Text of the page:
THE LONG-GESTATING “Deadpool” film arrives in theaters this weekend with so many questions. Has Ryan Reynolds found the right comeback vehicle? Does 20th Century Fox need to shed all its superhero films that don’t involve mutants? Can quarter-century-old comic-book tricks feel fresh again when adapted for the screen? And of course, do you dare take the (older) kids to this visual orgy of stylized violence punctuated by sexual one-liners?

The Post’s Comic Riffs writers arrived at a “Deadpool” screening last week with all those fanboy questions in tow. And here, as we sit across the aisle, are the answers that emerge from our own banter:

MICHAEL CAVNA: So first, we’ve gotta tackle the Ryan Reynolds question. “Deadpool” clearly is his attempt at a post- — even “anti-” — “Green Lantern” comeback. So does he succeed? What works — or doesn’t — to you about his performance?

DAVID BETANCOURT: This is a great step in the right direction for Reynolds, after the global [box office] disaster that was “Green Lantern.” I thought Reynolds as Green Lantern could work. I was a fan of Geoff Johns‘s comic-book run writing Green Lantern. And Reynolds had the look, the muscles, the wit. But he sold himself short by signing on without taking a good look at the script, which was weak.

Reynolds also deserves credit for not letting go of Deadpool after the less-than-stellar treatment the character received in “X-Men Origins: Wolverine.” I mean, after seeing him in [that], I had no desire for a Deadpool movie. But they were smart to let that animated test footage get out and let fans decide if it was something they wanted to see. That got interest piqued.

As for Ryan’s performance? Pretty good — especially in the Deadpool suit. He almost loses himself in this one, and that’s not something he does a lot. He’s usually Ryan Reynolds in every movie. This flick, you feel like he’s Wade Wilson.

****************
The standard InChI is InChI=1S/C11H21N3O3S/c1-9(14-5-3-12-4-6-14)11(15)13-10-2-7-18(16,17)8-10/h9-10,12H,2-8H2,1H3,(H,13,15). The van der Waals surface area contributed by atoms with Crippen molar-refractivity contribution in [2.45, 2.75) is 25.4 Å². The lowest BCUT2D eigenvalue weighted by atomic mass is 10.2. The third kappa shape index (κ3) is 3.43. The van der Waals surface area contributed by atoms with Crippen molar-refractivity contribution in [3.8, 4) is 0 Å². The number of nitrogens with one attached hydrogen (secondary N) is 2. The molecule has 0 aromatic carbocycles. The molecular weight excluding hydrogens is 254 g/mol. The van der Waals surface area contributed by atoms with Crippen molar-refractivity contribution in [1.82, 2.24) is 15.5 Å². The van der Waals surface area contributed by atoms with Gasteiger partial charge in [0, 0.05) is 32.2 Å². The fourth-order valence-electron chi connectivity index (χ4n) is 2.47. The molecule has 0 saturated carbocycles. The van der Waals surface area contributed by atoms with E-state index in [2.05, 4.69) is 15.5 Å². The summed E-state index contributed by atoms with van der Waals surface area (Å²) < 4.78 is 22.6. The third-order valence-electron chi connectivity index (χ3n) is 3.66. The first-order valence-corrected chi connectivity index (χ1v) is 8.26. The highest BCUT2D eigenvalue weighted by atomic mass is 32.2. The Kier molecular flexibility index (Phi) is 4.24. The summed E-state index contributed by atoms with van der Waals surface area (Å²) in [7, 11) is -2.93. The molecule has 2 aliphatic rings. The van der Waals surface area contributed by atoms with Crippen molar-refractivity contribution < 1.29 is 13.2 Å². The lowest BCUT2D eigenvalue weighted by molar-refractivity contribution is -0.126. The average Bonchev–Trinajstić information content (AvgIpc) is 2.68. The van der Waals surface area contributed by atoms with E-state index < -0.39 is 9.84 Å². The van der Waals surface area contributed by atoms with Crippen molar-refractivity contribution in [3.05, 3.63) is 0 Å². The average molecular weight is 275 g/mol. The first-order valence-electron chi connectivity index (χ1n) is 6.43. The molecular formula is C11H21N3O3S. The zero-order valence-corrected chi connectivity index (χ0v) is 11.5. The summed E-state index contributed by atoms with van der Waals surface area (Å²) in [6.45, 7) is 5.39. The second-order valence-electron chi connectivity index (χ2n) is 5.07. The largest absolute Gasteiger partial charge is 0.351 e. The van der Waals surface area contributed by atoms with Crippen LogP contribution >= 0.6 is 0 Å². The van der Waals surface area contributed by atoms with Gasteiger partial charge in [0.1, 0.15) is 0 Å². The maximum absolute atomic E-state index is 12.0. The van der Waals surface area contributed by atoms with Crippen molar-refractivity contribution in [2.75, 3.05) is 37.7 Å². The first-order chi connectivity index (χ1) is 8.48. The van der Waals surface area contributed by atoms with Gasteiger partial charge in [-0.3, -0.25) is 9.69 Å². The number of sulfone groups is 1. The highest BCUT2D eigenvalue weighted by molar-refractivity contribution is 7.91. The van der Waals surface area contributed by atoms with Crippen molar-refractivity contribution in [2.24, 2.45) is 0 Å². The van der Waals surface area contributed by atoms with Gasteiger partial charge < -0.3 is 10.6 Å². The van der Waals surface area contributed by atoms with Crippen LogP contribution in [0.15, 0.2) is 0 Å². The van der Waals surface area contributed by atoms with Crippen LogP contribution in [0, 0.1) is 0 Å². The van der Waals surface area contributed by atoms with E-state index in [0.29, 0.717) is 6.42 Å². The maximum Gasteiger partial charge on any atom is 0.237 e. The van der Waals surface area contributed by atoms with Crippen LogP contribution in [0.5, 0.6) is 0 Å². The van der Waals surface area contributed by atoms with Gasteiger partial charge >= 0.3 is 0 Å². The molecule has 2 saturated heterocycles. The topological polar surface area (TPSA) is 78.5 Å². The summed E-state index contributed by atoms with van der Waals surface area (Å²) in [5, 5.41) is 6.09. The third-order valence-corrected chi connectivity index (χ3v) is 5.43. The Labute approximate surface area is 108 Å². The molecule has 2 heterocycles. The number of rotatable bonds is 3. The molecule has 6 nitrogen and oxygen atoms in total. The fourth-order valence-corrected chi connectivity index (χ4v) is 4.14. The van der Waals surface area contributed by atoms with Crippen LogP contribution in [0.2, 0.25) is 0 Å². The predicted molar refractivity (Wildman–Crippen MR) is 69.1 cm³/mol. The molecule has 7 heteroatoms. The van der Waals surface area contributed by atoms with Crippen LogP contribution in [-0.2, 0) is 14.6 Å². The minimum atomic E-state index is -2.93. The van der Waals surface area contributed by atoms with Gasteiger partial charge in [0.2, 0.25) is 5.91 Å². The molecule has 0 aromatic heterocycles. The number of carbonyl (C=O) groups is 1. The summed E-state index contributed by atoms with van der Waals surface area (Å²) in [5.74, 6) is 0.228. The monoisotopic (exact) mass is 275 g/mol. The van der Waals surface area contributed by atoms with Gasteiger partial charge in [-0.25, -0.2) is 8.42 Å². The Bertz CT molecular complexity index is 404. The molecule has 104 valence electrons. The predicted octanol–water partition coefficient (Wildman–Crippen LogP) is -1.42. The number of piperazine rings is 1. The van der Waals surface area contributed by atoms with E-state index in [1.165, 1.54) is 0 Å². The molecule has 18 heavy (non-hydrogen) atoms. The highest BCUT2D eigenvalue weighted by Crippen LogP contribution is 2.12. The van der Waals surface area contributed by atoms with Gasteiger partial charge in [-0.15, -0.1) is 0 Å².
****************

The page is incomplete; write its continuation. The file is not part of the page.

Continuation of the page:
MC: That speaks to what seems to be the lesson that Ryan learned most after “Green Lantern”: Try to take a controlling interest in your project — whether as a producer or by seeing a final script. I think he also realized that he needed to a far snarkier comics character — quipping more like Iron Man than like an old-school DC icon. To suit his comic delivery, he needed to deliver lines in the right comics suit. I can’t imagine a better pairing of Ryan’s comic sweet-spot and a comic-book title character — and the mutant face and the mask actually feel like a knowing way to subvert his good looks. Another factor that seemed to work for RR here: He had real chemistry with both his love interest [portrayed by Morena Baccarin] and his best friend [T.J. Miller]. What did you think of “Deadpool’s” casting in the major roles?

DB: Morena brought a lot more to this role than I thought she would. Deadpool’s determination in the entire film is based on their relationship, and I was surprised by her ability to be just as goofy as Reynolds at times. T.J. and Ryan were just as hilarious as advertised in the trailers. Ed Skrein brought some really bad vibes as Ajax; the rivalry between he and Deadpool — it’s fun watching Deadpool try to work towards taking him down. And I think my favorite casting was the additions of Colossus [voiced by Stefan Kapicic]as some sort of moral voice of reason, and Negasonic Teenage Warhead [Brianna Hildebrand], who has a name so hilarious even Deadpool can’t say it with a straight face.

I think this Deadpool movie shows that you don’t need the big name, A-list X-Men to make a movie like this work. This could be a template for future X-Men films at Fox. I think the real star of this movie is the R-rating. Trying to fit the dirty humor, the sex, the blood and violence of Deadpool into a PG-13 movie wouldn’t have worked, even though the comics don’t normally take it that far. Who knew an X-Men/Marvel character in an R-rated movie would work?

MC: Let’s look at X-rated comics adapted to an “R” film for a minute. This movie really takes it to 11 with this gumbo of irreverent snark and stylized CGI violence and the level of sexual one-liners and jokes we were especially titillated by in middle school. How effective, and faithful, do you think the adaptation from page to screen is?